By David Holloway
Tuesday night marked the end of the 2017-2018 season for the participants in the Johnson County JAM program. Approximately 300 people attended the annual JAMboree concert at Heritage Hall.
JAM, an acronym for Junior Appalachian Musicians, is a program for students in grades 4 through 12. Students learn Appalachian music on instruments including the fiddle, guitar, banjo, and mandolin. The Johnson County JAM program began in the 2016-2017 year and was an immediate success. The initial response was so great that many students had to wait until the next year in hopes to be a part of the program.
The JAM musicians learn about Appalachian music and culture through enrichment sessions held each week as part of the program. The students have a music lesson each week on their chosen instrument taught by master musicians who have volunteered their time to work with the kids.
The JAMboree opened with the invocation from Buddy Morefield. The Emcees for the night were Russell Love and JAM Band Students. There were performances from the different groups of the band students. Led by their instructor, each group of students took the stage and performed the songs they had been practicing.
“I believe our JAM program is a wonderful way for our children to experience who they are by participating in traditional mountain music,” said Mike Taylor, Director of the JAM program. “We as a community are better when we have a common vision and music is a great tool for that.”
JAM has an incentive program for the students. “Because of the grant we received this year we were able to offer incentives to students who have the most points – they get points from attendance, practicing at home, improved grades, improved attitude, improved behavior, performing in public, etc,” said Celia Pennington. “We’re awarding 15 students new instruments or scholarships for individual lessons. We hope to be able to do a similar incentive program next year.”
“The JAMboree is becoming a tradition for our JAM program and is so important because it gives our young musicians a valuable opportunity to perform on stage for their family and friends,” said Marty Pennington, guitar instructor.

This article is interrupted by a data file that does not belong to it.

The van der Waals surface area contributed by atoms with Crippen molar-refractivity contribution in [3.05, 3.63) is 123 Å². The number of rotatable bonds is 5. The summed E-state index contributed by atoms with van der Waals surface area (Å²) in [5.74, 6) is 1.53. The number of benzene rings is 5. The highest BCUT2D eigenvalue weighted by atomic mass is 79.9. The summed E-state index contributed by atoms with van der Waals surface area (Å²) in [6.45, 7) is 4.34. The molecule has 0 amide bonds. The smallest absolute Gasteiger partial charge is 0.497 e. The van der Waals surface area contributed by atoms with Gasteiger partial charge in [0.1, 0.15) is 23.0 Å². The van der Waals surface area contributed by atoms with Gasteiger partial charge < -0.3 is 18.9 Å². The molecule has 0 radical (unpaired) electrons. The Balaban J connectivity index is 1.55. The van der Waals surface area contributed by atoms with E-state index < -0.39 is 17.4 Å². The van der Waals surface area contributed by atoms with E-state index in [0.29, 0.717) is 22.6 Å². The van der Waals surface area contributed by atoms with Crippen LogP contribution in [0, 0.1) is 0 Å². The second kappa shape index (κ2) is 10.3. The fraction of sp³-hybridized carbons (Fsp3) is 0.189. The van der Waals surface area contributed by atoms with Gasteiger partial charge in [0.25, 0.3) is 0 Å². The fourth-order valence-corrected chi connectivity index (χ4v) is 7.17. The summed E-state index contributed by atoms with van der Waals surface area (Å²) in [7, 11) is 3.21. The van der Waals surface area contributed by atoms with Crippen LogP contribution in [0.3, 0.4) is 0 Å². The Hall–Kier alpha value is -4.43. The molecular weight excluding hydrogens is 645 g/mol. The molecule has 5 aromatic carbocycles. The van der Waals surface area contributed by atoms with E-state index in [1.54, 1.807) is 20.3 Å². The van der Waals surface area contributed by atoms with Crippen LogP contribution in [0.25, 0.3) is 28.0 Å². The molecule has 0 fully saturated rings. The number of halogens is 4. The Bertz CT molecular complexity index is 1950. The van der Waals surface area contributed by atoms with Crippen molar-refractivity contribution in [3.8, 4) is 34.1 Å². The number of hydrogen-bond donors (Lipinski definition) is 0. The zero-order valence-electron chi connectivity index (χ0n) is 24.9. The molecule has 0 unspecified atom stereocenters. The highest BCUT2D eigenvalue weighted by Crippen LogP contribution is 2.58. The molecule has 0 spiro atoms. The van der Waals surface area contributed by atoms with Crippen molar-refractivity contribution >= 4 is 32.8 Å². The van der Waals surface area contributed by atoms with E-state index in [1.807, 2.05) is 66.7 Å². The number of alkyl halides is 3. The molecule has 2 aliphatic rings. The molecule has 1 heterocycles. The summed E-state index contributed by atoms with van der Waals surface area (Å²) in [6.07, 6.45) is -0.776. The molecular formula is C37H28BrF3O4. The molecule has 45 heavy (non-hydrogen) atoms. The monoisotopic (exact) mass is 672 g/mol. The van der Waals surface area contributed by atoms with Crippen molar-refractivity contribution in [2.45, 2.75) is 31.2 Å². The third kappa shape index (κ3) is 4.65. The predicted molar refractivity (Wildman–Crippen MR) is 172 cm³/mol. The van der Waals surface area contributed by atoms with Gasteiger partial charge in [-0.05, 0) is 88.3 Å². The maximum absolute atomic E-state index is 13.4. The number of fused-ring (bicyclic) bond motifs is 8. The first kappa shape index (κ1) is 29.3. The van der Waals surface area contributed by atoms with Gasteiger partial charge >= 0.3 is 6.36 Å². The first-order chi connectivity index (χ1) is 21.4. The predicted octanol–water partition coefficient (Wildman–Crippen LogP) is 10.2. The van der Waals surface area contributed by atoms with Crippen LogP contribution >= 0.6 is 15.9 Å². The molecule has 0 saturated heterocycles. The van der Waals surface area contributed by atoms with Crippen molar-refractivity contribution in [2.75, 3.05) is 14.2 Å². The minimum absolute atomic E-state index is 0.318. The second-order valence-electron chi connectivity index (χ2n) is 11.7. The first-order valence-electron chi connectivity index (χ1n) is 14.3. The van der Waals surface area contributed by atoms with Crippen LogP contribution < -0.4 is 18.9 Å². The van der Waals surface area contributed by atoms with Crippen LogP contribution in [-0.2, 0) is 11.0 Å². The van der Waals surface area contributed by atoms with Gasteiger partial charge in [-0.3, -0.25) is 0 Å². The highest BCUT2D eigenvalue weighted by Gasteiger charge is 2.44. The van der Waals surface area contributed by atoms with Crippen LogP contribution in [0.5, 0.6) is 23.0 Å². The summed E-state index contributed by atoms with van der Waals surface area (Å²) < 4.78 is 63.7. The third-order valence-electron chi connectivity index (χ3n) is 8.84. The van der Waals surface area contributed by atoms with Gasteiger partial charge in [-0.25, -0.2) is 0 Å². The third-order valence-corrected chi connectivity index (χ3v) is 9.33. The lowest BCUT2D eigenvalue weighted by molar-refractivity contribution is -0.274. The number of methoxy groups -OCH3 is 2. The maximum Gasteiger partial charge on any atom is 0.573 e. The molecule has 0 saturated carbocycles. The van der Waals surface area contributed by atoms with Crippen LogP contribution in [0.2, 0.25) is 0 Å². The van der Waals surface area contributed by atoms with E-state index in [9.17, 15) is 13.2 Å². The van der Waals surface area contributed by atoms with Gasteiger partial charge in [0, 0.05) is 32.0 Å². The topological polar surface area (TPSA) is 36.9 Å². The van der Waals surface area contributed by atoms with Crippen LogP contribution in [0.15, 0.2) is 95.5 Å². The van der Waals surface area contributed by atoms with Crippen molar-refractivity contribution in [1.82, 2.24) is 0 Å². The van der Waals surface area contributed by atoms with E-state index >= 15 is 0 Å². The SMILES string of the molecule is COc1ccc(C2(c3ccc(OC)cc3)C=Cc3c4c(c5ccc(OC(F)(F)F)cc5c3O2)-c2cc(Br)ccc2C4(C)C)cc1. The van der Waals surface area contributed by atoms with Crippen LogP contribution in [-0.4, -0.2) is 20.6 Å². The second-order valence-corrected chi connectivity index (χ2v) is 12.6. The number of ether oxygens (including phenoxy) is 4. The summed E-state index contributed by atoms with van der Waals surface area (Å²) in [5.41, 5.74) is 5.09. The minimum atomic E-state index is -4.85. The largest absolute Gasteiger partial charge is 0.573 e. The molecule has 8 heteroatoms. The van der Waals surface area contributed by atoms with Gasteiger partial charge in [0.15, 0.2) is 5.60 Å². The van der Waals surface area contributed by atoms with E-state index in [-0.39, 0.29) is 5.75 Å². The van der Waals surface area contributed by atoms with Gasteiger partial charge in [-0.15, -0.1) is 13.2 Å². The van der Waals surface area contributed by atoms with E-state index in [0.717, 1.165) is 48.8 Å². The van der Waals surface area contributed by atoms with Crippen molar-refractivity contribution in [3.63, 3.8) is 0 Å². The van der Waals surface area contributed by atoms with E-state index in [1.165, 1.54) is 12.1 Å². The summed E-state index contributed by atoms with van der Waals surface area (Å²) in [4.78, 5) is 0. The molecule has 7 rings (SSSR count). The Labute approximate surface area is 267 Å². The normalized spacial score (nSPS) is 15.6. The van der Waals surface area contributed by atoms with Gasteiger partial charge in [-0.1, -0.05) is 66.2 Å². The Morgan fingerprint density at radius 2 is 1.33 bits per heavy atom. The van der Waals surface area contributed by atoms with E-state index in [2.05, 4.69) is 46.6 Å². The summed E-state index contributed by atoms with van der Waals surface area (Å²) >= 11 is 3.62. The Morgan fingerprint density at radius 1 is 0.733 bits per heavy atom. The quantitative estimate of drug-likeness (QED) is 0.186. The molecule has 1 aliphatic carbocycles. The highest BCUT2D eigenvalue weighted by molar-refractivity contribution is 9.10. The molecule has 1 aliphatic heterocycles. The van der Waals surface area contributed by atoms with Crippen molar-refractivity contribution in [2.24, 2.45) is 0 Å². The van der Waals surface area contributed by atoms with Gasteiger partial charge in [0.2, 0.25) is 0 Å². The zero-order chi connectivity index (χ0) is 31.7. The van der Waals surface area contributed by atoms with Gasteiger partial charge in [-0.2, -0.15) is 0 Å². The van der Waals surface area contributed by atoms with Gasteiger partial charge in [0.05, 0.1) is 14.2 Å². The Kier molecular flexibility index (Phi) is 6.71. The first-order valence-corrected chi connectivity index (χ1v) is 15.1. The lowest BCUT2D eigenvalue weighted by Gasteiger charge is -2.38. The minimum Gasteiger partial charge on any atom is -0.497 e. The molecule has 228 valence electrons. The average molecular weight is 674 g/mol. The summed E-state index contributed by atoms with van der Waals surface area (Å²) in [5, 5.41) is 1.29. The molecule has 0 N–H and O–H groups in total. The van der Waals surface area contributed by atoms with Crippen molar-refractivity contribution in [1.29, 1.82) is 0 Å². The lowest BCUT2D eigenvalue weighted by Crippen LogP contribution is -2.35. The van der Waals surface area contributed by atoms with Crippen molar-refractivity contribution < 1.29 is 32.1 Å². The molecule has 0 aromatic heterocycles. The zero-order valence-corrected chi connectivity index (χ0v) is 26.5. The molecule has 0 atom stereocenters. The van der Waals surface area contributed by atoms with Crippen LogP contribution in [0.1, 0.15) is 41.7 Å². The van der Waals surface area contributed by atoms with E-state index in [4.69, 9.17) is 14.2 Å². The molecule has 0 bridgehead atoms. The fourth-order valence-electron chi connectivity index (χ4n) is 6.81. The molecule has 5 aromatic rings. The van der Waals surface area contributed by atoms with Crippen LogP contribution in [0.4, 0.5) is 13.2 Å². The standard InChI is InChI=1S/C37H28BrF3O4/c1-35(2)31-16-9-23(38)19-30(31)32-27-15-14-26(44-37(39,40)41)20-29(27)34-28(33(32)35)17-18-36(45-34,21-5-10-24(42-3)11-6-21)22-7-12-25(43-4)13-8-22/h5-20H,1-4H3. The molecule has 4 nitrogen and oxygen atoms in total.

“The thing I love about JAM is I get to learn to play the instrument that I love and get to learn more about the history of the music and the instruments that we learn here at JAM,” said Gunner Hutchins, guitar student.
A special guest from Nashville was part of the celebration of JAMboree. Jody Sliger, Community Development Director with State of Tennessee Department of Economic and Community Development, along with Mayor Larry Potter presented the JAM program with a $25,000 grant.
“Programs like this make generational changes,” said Jody Sliger. “The JAM program is very impressive, I do believe that there will be others created across the state once they see the student impact in Johnson County.”
The Johnson County JAM program was the first of only three across the state to be awarded the prestigious Governor’s TNECD Renaissance Award at the TNECD Governor’s Conference last fall as a model program for community development.
JAM presented Danny Herman Trucking with a plaque of a tree carved by Mike Taylor. The plaque is embossed with the fingerprints of some of the JAM students and represents the leaves. Tim Horne accepted the award for Danny Herman Trucking.
JAM will begin it’s 2018-2019 program year this fall. If students in rising 4th -12th grades are interested in participating, they may request an application via email at [email protected] or complete one online from the link on our facebook page. Applications deadline is the end of August.